I’m running an experiment—making some observations. Here is what I see:

  • The outside temperature is 40F. It’s been at 40 or lower all night long.
  • The house heating system is turned off.
  • The thermometer on the wall reads 64F. It’s been at 64 all morning and into the afternoon.

Other sources of heat within the house are sufficient to maintain the temperature constant with a 24F (or more) difference between inside and outside. These sources include:

  • Two adult people (average 100 watts each). One snoozing, one writing a blog and watching TV.
  • Refrigerator cycling on and off as necessary.
  • Flat screen TV running all morning.
  • Lap top and desk top computers running.
  • Various electric lights on—mostly CFLs but one 100-watt halogen desk lamp.
  • Washed and dried a load of towels, but the dryer air is vented to the outside.
  • No significant solar heating coming through the windows. It’s cloudy today, and, besides, the blinds are drawn.
  • Hot water heater is in the garage, not in the house.
  • No fans running.

And that’s what it takes to maintain a 24F temperature difference: About 500 watts, or less. It’s basic thermodynamics. Here is the diagram from Wikipedia:

Bad Joke of the Week

Not yet

While walking down the street one day a US senator is tragically hit by a truck and dies. His soul arrives in heaven and is met by St. Peter at the entrance.

“Welcome to heaven,” says St. Peter. “Before you settle in, it seems there is a problem. We seldom see a high official around these parts, you see, so we’re not sure what to do with you.”

“No problem, just let me in,” says the man.

“Well, I’d like to, but I have orders from higher up. What we’ll do is have you spend one day in hell and one in heaven. Then you can choose where to spend eternity.”

“Really, I’ve made up my mind. I want to be in heaven,” says the senator.

“I’m sorry, but we have our rules.”

And with that, St . Peter escorts him to the elevator and he goes down, down, down to hell. The doors open and he finds himself in the middle of a green golf course. In the distance is a clubhouse and standing in front of it are all his friends and other politicians who had worked with him.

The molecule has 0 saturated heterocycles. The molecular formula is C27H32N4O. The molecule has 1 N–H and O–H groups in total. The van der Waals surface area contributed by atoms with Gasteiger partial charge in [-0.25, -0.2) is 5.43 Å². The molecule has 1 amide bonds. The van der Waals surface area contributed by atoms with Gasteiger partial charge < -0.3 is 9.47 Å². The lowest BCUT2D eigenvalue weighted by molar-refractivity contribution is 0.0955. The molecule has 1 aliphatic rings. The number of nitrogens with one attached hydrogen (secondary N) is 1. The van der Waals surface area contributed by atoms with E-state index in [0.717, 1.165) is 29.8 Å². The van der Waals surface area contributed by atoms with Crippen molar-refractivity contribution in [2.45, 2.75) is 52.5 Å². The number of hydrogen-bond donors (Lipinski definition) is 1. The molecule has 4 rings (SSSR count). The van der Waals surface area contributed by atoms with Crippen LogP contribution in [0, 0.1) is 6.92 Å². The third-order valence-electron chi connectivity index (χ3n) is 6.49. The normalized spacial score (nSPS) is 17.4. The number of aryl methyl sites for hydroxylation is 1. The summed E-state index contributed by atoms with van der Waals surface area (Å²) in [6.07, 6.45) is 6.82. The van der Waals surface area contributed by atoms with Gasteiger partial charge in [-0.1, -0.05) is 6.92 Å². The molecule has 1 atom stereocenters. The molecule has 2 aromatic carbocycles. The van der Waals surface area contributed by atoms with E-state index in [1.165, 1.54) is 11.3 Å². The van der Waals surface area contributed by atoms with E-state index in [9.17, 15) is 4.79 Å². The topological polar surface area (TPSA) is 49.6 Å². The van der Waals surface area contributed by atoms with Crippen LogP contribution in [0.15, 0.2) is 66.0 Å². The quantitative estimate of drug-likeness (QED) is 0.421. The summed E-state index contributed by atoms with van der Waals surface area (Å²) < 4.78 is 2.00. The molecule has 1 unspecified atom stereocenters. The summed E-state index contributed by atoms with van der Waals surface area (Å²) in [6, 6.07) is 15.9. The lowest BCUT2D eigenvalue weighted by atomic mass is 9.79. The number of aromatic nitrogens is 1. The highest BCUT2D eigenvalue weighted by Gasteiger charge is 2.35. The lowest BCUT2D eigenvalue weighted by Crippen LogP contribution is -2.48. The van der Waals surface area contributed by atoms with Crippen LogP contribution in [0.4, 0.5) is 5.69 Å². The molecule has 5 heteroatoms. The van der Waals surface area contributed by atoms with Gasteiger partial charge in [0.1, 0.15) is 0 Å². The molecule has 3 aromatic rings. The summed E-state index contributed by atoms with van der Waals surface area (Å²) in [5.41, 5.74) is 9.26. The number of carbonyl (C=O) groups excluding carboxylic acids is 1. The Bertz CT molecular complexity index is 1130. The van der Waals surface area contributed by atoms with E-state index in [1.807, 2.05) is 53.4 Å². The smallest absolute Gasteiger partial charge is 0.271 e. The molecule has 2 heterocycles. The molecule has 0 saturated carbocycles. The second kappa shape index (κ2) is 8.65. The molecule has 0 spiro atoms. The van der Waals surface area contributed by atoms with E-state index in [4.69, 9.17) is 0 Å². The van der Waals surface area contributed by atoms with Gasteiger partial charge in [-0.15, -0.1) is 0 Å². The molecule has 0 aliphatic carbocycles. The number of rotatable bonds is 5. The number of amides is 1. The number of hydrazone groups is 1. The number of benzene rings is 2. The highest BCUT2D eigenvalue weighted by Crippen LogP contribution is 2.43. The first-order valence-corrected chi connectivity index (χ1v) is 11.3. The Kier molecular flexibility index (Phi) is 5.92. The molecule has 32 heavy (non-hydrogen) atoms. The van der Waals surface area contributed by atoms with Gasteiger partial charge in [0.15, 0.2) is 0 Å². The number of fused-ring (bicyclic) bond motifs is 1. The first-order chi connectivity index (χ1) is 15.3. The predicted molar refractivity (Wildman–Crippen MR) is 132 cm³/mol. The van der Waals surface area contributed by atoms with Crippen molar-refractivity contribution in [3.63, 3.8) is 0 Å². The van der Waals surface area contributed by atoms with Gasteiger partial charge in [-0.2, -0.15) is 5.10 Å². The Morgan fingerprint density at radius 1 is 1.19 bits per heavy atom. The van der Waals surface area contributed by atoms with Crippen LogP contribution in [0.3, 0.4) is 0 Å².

Everyone is very happy and in evening dress. They run to greet him, shake his hand, and reminisce about the good times they had while getting rich at the expense of the people. They play a friendly game of golf and then dine on lobster, caviar and champagne.

Also present is the devil, who really is a very friendly guy who has a good time dancing and telling jokes. They are having such a good time that before he realizes it, it is time to go. Everyone gives him a hearty farewell and waves while the elevator rises…

The elevator goes up, up, up and the door reopens on heaven where St. Peter is waiting for him.

“Now it’s time to visit heaven.”

So, 24 hours pass with the senator joining a group of contented souls moving from cloud to cloud, playing the harp and singing. They have a good time and, before he realizes it, the 24 hours have gone by and St. Peter returns.

“Well, then, you’ve spent a day in hell and another in heaven. Now choose your eternity.”

The senator reflects for a minute, then he answers: “Well, I would never have said it before, I mean heaven has been delightful, but I think I would be better off in hell.”
So St. Peter escorts him to the elevator and he goes down, down, down to hell.

Now the doors of the elevator open and he’s in the middle of a barren land covered with waste and garbage. He sees all his friends, dressed in rags, picking up the trash and putting it in black bags as more trash falls from above.

The devil comes over to him and puts his arm around his shoulder.

“I don’t understand,” stammers the senator. “Yesterday I was here and there was a golf course and clubhouse, and we ate lobster and caviar, drank champagne, and danced and had a great time. Now there’s just a wasteland full of garbage and my friends look miserable. What happened?”

The devil looks at him, smiles and says, “Yesterday we were campaigning…Today you voted.”

Skeptical Videos

I have been associated with the North Texas Skeptics since about 1988. During that time a bunch of skeptical stuff has come my way, and some it represents history. This weekend I converted a number of VHS tapes to DVD.

Alien Autopsy

Here is a list of titles and topics, in no particular order:

  1. Robert Tilton: video from the Trinity Foundation
  2. Trinity Foundation on Robert Tilton and the Jews
  3. D. James Kennedy: creationism, homosexuality and more (3 disks)
  4. McCuistion on Waco
  5. CSICOP: Beyond Belief, with Steve Shaw
  6. Frontline on Waco
  7. John Thomas interview from 1990
  8. Alien Autopsy
  9. Scientific American on pseudo science, also near death
  10. Ramtha, St. Germaine, also Randi with Jose as Carlos
  11. Prime Time Live: Men of God, featuring Robert Tilton, Larry Lee and W.V. Grant
  12. Sally Jessy Raphael featuring Uri Geller and more
  13. Frontline: The Search for Satan
  14. Firing Line: featuring Forrest Mimms and Eugnie Scott
  15. BBC – Wales: In Search of the Dead
  16. BBC – Wales: In Search of the Dead – Visions and Voices
  17. Waco, the Big Lie by Linda Thompson
  18. UFOs are Real, part 1
  19. The Truth in Love featuring Thomas Warren and Dave Miller on creationism and evolution

Let me know if you are interested in any of these.